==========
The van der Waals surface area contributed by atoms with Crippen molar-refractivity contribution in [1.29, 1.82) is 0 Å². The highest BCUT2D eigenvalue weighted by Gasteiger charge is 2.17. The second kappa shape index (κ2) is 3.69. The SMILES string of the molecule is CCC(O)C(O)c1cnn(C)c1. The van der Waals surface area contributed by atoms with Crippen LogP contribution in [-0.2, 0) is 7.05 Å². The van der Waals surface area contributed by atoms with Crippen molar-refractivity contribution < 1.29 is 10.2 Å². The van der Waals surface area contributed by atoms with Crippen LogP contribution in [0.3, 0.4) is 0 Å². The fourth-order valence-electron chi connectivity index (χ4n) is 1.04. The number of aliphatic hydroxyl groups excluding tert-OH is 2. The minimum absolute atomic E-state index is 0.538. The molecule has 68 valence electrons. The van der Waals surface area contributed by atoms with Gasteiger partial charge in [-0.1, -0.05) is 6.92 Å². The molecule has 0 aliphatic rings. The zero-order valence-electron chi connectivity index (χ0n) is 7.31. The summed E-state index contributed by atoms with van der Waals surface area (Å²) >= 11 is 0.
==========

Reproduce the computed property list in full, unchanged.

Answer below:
The van der Waals surface area contributed by atoms with Crippen molar-refractivity contribution in [1.29, 1.82) is 0 Å². The highest BCUT2D eigenvalue weighted by Gasteiger charge is 2.17. The second kappa shape index (κ2) is 3.69. The SMILES string of the molecule is CCC(O)C(O)c1cnn(C)c1. The van der Waals surface area contributed by atoms with Crippen LogP contribution in [-0.2, 0) is 7.05 Å². The van der Waals surface area contributed by atoms with Crippen molar-refractivity contribution < 1.29 is 10.2 Å². The van der Waals surface area contributed by atoms with Crippen LogP contribution in [0.3, 0.4) is 0 Å². The fourth-order valence-electron chi connectivity index (χ4n) is 1.04. The number of aliphatic hydroxyl groups excluding tert-OH is 2. The minimum absolute atomic E-state index is 0.538. The molecule has 68 valence electrons. The van der Waals surface area contributed by atoms with Gasteiger partial charge in [-0.1, -0.05) is 6.92 Å². The molecule has 0 aliphatic rings. The zero-order valence-electron chi connectivity index (χ0n) is 7.31. The summed E-state index contributed by atoms with van der Waals surface area (Å²) >= 11 is 0.